Establishing the Influence of Nature Connectedness on Agri-Environment Scheme Uptake and Delivery in England 

This project, commissioned through Natural England and Defra’s Agri-Environment Evidence Programme, was led by ICF, and included CCRI, Kings and the University of Exeter. The work explored the psychological constructs of Nature Connection and Relational Values with land managers to enable Natural England to:  

a) Understand whether these concepts and associated measurement tools are effective for understanding and measuring the relationship farmers, specifically Agri-Environment agreement holders, have with nature

b) Whether variation in these measures, across the sample population, is associated with land manager ambition for supporting nature and pro-nature conservation behaviours, within the context of planning and delivering their AgriEnvironment Scheme agreements. 

The project consisted of: 

• A rapid evidence review to summarise the existing evidence in relation to the application of these concepts to farmers and land managers and to identify appropriate methodologies for the primary research phase

• Primary testing and research with 20 agri-environment agreement holders and Natural England’s Farm Advice Staff

• Production of recommendations relating to how Natural England can operationalise the knowledge obtained to effect positive change for scheme design, communication and delivery of agri-environmental schemes.

The results produced a set of high-level social indicators and their sub-indicators for measuring agreement holders’ levels of nature connectedness and the influence of relational values on their environmental behaviours.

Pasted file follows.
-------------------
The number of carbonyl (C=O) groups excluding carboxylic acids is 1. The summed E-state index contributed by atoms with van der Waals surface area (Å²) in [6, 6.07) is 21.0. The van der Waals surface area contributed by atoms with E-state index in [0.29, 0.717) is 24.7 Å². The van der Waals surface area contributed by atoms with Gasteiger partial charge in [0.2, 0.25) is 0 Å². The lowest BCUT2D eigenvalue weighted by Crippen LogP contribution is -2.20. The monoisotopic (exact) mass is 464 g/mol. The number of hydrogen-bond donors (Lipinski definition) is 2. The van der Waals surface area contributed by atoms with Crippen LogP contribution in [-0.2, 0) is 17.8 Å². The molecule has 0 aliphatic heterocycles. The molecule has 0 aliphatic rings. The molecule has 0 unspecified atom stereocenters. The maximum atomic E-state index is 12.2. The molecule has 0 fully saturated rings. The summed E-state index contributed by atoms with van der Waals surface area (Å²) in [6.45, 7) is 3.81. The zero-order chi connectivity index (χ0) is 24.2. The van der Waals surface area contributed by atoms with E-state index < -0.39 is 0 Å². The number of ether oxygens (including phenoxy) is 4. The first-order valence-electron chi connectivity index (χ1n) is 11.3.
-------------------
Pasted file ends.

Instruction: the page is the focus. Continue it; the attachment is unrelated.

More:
Agreement holders exhibited a nuanced relationship with nature, characterised by both positive and negative interactions. The evidence suggested that those with a strong sense of nature connectedness were more inclined towards environmentally positive practices. However, while many displayed emotional attachment to their farms, the correlation between attachment and environmental ambition remained unclear.  Stewardship principles grounded in a moral obligation to care for the land, often drove pro-environmental behaviours, although perceptions of what constitutes “good” environmental practice varied.

Social relations, including family, peer and institutional influences affected environmental behaviours. Local farming norms, for instance, impacted the environmental practices of agreement holders. Moreover, ecological literacy played an important role in fostering understanding and a sense of responsibility towards the environment.  Well-being emerged as an important metric, especially amidst the agricultural transition, with farmers’ agri-environmental action sometimes re-enforcing their own well-being. While many derive deep satisfaction from their environmental work, challenges such as financial insecurity can impede pro-environmental behaviours.

Taking place between October 2022 and March 2023, the CCRI portion of the work was led by Jane Mills, and involved Pete Gaskell and Dilshaad Bundhoo and Paul Courtney.

CCRI REF: 2022-019